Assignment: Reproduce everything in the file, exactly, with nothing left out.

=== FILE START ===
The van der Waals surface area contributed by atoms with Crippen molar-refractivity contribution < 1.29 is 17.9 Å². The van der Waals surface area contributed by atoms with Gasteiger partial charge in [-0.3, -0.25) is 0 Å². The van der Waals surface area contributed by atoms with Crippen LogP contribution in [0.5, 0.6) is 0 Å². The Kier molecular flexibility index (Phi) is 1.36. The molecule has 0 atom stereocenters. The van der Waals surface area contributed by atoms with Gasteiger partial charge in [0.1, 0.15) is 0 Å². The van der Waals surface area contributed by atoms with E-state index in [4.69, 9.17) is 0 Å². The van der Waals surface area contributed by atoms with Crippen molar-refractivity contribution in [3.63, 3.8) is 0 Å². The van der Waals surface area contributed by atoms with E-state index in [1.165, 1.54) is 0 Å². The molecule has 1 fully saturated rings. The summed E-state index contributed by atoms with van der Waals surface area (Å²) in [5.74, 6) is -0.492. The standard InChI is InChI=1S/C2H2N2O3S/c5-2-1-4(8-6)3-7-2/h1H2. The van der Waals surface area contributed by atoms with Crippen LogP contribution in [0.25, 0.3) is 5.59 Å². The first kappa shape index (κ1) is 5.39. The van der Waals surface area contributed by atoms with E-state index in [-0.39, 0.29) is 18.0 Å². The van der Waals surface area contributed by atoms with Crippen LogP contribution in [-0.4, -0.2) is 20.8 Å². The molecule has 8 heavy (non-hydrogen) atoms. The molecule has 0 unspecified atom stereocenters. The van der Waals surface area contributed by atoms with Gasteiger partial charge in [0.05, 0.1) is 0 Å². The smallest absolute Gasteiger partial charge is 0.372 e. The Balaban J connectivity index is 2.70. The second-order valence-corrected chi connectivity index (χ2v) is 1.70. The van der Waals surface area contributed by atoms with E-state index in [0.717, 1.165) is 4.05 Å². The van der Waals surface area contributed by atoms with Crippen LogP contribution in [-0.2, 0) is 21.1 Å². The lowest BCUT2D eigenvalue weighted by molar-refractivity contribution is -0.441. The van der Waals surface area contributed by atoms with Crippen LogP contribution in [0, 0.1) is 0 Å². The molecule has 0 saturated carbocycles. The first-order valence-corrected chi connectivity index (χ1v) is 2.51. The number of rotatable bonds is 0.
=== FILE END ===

The van der Waals surface area contributed by atoms with Crippen molar-refractivity contribution < 1.29 is 17.9 Å². The van der Waals surface area contributed by atoms with Gasteiger partial charge in [-0.3, -0.25) is 0 Å². The van der Waals surface area contributed by atoms with Crippen LogP contribution in [0.5, 0.6) is 0 Å². The Kier molecular flexibility index (Phi) is 1.36. The molecule has 0 atom stereocenters. The van der Waals surface area contributed by atoms with Gasteiger partial charge in [0.1, 0.15) is 0 Å². The van der Waals surface area contributed by atoms with E-state index in [4.69, 9.17) is 0 Å². The van der Waals surface area contributed by atoms with Crippen molar-refractivity contribution in [3.63, 3.8) is 0 Å². The van der Waals surface area contributed by atoms with E-state index in [1.165, 1.54) is 0 Å². The molecule has 1 fully saturated rings. The summed E-state index contributed by atoms with van der Waals surface area (Å²) in [5.74, 6) is -0.492. The standard InChI is InChI=1S/C2H2N2O3S/c5-2-1-4(8-6)3-7-2/h1H2. The van der Waals surface area contributed by atoms with Crippen LogP contribution in [0.25, 0.3) is 5.59 Å². The first kappa shape index (κ1) is 5.39. The van der Waals surface area contributed by atoms with E-state index in [-0.39, 0.29) is 18.0 Å². The van der Waals surface area contributed by atoms with Crippen LogP contribution in [-0.4, -0.2) is 20.8 Å². The molecule has 8 heavy (non-hydrogen) atoms. The molecule has 0 unspecified atom stereocenters. The van der Waals surface area contributed by atoms with Gasteiger partial charge in [0.05, 0.1) is 0 Å². The smallest absolute Gasteiger partial charge is 0.372 e. The Balaban J connectivity index is 2.70. The second-order valence-corrected chi connectivity index (χ2v) is 1.70. The van der Waals surface area contributed by atoms with E-state index in [0.717, 1.165) is 4.05 Å². The van der Waals surface area contributed by atoms with Crippen LogP contribution in [-0.2, 0) is 21.1 Å². The lowest BCUT2D eigenvalue weighted by molar-refractivity contribution is -0.441. The van der Waals surface area contributed by atoms with Crippen LogP contribution in [0, 0.1) is 0 Å². The molecule has 0 saturated carbocycles. The first-order valence-corrected chi connectivity index (χ1v) is 2.51. The number of rotatable bonds is 0.